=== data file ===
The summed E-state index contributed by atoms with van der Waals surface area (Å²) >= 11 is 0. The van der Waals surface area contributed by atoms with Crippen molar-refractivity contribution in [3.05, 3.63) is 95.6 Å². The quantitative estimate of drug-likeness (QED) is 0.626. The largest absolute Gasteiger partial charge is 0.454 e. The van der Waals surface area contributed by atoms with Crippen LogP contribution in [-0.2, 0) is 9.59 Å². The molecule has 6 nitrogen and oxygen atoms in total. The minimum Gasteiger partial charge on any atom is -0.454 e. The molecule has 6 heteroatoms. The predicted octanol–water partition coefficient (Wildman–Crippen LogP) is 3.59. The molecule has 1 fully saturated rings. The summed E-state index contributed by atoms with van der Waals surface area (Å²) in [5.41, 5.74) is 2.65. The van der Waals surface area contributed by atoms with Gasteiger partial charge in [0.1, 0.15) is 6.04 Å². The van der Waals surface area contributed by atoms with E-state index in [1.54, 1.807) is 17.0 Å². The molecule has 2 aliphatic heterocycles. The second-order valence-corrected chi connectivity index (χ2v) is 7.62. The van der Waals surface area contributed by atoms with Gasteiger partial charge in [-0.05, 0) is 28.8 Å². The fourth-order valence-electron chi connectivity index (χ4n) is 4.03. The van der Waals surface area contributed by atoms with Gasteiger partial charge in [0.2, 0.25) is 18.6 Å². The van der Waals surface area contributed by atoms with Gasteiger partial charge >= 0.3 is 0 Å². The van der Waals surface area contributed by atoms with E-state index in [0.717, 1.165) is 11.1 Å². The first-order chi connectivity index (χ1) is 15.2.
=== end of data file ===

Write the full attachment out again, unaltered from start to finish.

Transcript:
The summed E-state index contributed by atoms with van der Waals surface area (Å²) >= 11 is 0. The van der Waals surface area contributed by atoms with Crippen molar-refractivity contribution in [3.05, 3.63) is 95.6 Å². The quantitative estimate of drug-likeness (QED) is 0.626. The largest absolute Gasteiger partial charge is 0.454 e. The van der Waals surface area contributed by atoms with Crippen LogP contribution in [-0.2, 0) is 9.59 Å². The molecule has 6 nitrogen and oxygen atoms in total. The minimum Gasteiger partial charge on any atom is -0.454 e. The molecule has 6 heteroatoms. The predicted octanol–water partition coefficient (Wildman–Crippen LogP) is 3.59. The molecule has 1 fully saturated rings. The summed E-state index contributed by atoms with van der Waals surface area (Å²) in [5.41, 5.74) is 2.65. The van der Waals surface area contributed by atoms with Gasteiger partial charge in [0.1, 0.15) is 6.04 Å². The van der Waals surface area contributed by atoms with E-state index in [1.54, 1.807) is 17.0 Å². The molecule has 2 aliphatic heterocycles. The second-order valence-corrected chi connectivity index (χ2v) is 7.62. The van der Waals surface area contributed by atoms with Gasteiger partial charge in [-0.05, 0) is 28.8 Å². The fourth-order valence-electron chi connectivity index (χ4n) is 4.03. The van der Waals surface area contributed by atoms with Gasteiger partial charge in [0.2, 0.25) is 18.6 Å². The van der Waals surface area contributed by atoms with Gasteiger partial charge >= 0.3 is 0 Å². The van der Waals surface area contributed by atoms with E-state index in [0.717, 1.165) is 11.1 Å². The first-order chi connectivity index (χ1) is 15.2.